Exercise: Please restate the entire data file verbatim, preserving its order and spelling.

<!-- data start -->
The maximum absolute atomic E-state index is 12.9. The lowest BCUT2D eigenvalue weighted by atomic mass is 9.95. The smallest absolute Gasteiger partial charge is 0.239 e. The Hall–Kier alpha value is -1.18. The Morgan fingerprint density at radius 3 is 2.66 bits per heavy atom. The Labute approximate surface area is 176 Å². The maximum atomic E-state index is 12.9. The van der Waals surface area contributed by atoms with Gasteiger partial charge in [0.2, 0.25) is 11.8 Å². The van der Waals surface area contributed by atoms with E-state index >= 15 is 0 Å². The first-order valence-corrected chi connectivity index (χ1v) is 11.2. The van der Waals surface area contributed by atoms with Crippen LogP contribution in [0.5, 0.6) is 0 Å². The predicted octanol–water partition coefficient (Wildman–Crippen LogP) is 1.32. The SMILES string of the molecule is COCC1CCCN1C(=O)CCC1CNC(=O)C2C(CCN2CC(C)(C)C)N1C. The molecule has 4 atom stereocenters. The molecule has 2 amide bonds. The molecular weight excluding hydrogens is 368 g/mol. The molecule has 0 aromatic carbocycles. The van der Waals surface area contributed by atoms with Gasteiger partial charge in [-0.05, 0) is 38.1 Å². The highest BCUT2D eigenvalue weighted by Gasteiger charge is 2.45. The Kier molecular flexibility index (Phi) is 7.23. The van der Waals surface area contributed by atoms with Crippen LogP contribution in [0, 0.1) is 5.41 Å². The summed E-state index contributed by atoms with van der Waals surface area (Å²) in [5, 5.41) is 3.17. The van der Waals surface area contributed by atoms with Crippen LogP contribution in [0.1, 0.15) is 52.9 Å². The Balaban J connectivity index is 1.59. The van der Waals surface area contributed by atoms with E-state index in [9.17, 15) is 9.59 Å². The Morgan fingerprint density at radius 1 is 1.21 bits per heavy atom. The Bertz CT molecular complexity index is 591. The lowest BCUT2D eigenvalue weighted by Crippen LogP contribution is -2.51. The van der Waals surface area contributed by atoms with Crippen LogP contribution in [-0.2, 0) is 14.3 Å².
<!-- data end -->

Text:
The maximum absolute atomic E-state index is 12.9. The lowest BCUT2D eigenvalue weighted by atomic mass is 9.95. The smallest absolute Gasteiger partial charge is 0.239 e. The Hall–Kier alpha value is -1.18. The Morgan fingerprint density at radius 3 is 2.66 bits per heavy atom. The Labute approximate surface area is 176 Å². The maximum atomic E-state index is 12.9. The van der Waals surface area contributed by atoms with Gasteiger partial charge in [0.2, 0.25) is 11.8 Å². The van der Waals surface area contributed by atoms with E-state index >= 15 is 0 Å². The first-order valence-corrected chi connectivity index (χ1v) is 11.2. The van der Waals surface area contributed by atoms with Crippen LogP contribution in [0.5, 0.6) is 0 Å². The predicted octanol–water partition coefficient (Wildman–Crippen LogP) is 1.32. The SMILES string of the molecule is COCC1CCCN1C(=O)CCC1CNC(=O)C2C(CCN2CC(C)(C)C)N1C. The molecule has 4 atom stereocenters. The molecule has 2 amide bonds. The molecular weight excluding hydrogens is 368 g/mol. The molecule has 0 aromatic carbocycles. The van der Waals surface area contributed by atoms with Gasteiger partial charge in [-0.05, 0) is 38.1 Å². The highest BCUT2D eigenvalue weighted by Gasteiger charge is 2.45. The Kier molecular flexibility index (Phi) is 7.23. The van der Waals surface area contributed by atoms with Crippen LogP contribution in [0, 0.1) is 5.41 Å². The summed E-state index contributed by atoms with van der Waals surface area (Å²) in [5, 5.41) is 3.17. The van der Waals surface area contributed by atoms with Crippen LogP contribution in [0.1, 0.15) is 52.9 Å². The Balaban J connectivity index is 1.59. The van der Waals surface area contributed by atoms with E-state index in [9.17, 15) is 9.59 Å². The Morgan fingerprint density at radius 1 is 1.21 bits per heavy atom. The Bertz CT molecular complexity index is 591. The lowest BCUT2D eigenvalue weighted by Crippen LogP contribution is -2.51. The van der Waals surface area contributed by atoms with Crippen LogP contribution in [-0.2, 0) is 14.3 Å².